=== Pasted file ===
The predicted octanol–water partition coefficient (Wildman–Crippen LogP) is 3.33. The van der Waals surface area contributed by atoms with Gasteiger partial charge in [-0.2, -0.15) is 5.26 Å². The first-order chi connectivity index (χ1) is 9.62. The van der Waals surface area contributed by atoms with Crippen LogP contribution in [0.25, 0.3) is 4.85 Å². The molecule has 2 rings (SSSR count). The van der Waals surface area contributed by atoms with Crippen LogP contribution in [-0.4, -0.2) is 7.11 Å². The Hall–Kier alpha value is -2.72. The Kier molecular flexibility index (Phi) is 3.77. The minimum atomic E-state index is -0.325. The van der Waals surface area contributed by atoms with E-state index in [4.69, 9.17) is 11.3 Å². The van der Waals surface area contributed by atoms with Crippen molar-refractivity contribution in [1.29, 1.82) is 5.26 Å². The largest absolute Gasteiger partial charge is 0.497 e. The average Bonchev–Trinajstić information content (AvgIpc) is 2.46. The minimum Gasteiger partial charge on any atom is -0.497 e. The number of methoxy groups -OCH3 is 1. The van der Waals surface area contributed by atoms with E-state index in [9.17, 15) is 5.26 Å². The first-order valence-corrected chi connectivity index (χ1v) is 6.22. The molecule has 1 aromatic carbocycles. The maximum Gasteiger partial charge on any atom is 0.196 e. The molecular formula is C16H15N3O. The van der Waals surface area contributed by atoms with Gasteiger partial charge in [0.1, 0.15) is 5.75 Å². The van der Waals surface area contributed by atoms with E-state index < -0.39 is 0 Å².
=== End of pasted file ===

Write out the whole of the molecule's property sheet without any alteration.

The predicted octanol–water partition coefficient (Wildman–Crippen LogP) is 3.33. The van der Waals surface area contributed by atoms with Gasteiger partial charge in [-0.2, -0.15) is 5.26 Å². The first-order chi connectivity index (χ1) is 9.62. The van der Waals surface area contributed by atoms with Crippen LogP contribution in [0.25, 0.3) is 4.85 Å². The molecule has 2 rings (SSSR count). The van der Waals surface area contributed by atoms with Crippen LogP contribution in [-0.4, -0.2) is 7.11 Å². The Hall–Kier alpha value is -2.72. The Kier molecular flexibility index (Phi) is 3.77. The minimum atomic E-state index is -0.325. The van der Waals surface area contributed by atoms with E-state index in [4.69, 9.17) is 11.3 Å². The van der Waals surface area contributed by atoms with Crippen molar-refractivity contribution in [1.29, 1.82) is 5.26 Å². The largest absolute Gasteiger partial charge is 0.497 e. The average Bonchev–Trinajstić information content (AvgIpc) is 2.46. The minimum Gasteiger partial charge on any atom is -0.497 e. The number of methoxy groups -OCH3 is 1. The van der Waals surface area contributed by atoms with E-state index in [9.17, 15) is 5.26 Å². The first-order valence-corrected chi connectivity index (χ1v) is 6.22. The molecule has 1 aromatic carbocycles. The maximum Gasteiger partial charge on any atom is 0.196 e. The molecular formula is C16H15N3O. The van der Waals surface area contributed by atoms with Gasteiger partial charge in [0.1, 0.15) is 5.75 Å². The van der Waals surface area contributed by atoms with E-state index < -0.39 is 0 Å².